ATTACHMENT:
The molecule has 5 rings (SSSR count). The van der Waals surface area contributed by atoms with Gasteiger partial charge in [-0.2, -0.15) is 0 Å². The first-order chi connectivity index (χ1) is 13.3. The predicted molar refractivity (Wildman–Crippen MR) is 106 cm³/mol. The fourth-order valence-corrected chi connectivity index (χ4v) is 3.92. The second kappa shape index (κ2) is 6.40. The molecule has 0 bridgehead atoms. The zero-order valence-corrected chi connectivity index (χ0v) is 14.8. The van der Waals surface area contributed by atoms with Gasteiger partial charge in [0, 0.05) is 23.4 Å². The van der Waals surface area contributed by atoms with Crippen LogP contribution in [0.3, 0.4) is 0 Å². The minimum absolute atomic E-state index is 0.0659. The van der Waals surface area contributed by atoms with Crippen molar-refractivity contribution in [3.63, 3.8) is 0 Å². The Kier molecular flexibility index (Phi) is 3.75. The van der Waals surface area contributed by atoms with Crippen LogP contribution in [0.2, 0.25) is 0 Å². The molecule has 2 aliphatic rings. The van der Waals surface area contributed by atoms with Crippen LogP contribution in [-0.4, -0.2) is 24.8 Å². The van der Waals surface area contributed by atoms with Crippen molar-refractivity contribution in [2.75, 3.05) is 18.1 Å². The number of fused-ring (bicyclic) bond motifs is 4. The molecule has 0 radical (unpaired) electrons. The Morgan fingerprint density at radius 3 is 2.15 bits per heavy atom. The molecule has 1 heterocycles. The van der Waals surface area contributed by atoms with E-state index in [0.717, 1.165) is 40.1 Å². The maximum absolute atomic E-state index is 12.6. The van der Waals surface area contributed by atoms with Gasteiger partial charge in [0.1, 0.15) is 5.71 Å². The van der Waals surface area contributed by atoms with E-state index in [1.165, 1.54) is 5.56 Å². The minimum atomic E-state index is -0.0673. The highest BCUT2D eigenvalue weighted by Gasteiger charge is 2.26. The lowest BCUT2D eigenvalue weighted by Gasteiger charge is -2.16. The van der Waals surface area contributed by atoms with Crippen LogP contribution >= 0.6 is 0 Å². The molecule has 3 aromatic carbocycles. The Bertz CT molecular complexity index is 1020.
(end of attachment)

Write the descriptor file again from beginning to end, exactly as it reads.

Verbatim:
The molecule has 5 rings (SSSR count). The van der Waals surface area contributed by atoms with Gasteiger partial charge in [-0.2, -0.15) is 0 Å². The first-order chi connectivity index (χ1) is 13.3. The predicted molar refractivity (Wildman–Crippen MR) is 106 cm³/mol. The fourth-order valence-corrected chi connectivity index (χ4v) is 3.92. The second kappa shape index (κ2) is 6.40. The molecule has 0 bridgehead atoms. The zero-order valence-corrected chi connectivity index (χ0v) is 14.8. The van der Waals surface area contributed by atoms with Gasteiger partial charge in [0, 0.05) is 23.4 Å². The van der Waals surface area contributed by atoms with Crippen LogP contribution in [0.3, 0.4) is 0 Å². The minimum absolute atomic E-state index is 0.0659. The van der Waals surface area contributed by atoms with Crippen molar-refractivity contribution in [3.63, 3.8) is 0 Å². The Kier molecular flexibility index (Phi) is 3.75. The van der Waals surface area contributed by atoms with Crippen LogP contribution in [0.2, 0.25) is 0 Å². The molecule has 2 aliphatic rings. The van der Waals surface area contributed by atoms with Crippen LogP contribution in [-0.4, -0.2) is 24.8 Å². The van der Waals surface area contributed by atoms with Crippen molar-refractivity contribution in [2.75, 3.05) is 18.1 Å². The number of fused-ring (bicyclic) bond motifs is 4. The molecule has 0 radical (unpaired) electrons. The Morgan fingerprint density at radius 3 is 2.15 bits per heavy atom. The molecule has 1 heterocycles. The van der Waals surface area contributed by atoms with E-state index in [0.717, 1.165) is 40.1 Å². The maximum absolute atomic E-state index is 12.6. The van der Waals surface area contributed by atoms with Gasteiger partial charge in [0.1, 0.15) is 5.71 Å². The van der Waals surface area contributed by atoms with E-state index in [1.165, 1.54) is 5.56 Å². The minimum atomic E-state index is -0.0673. The highest BCUT2D eigenvalue weighted by Gasteiger charge is 2.26. The lowest BCUT2D eigenvalue weighted by Gasteiger charge is -2.16. The van der Waals surface area contributed by atoms with Crippen LogP contribution >= 0.6 is 0 Å². The molecule has 3 aromatic carbocycles. The Bertz CT molecular complexity index is 1020.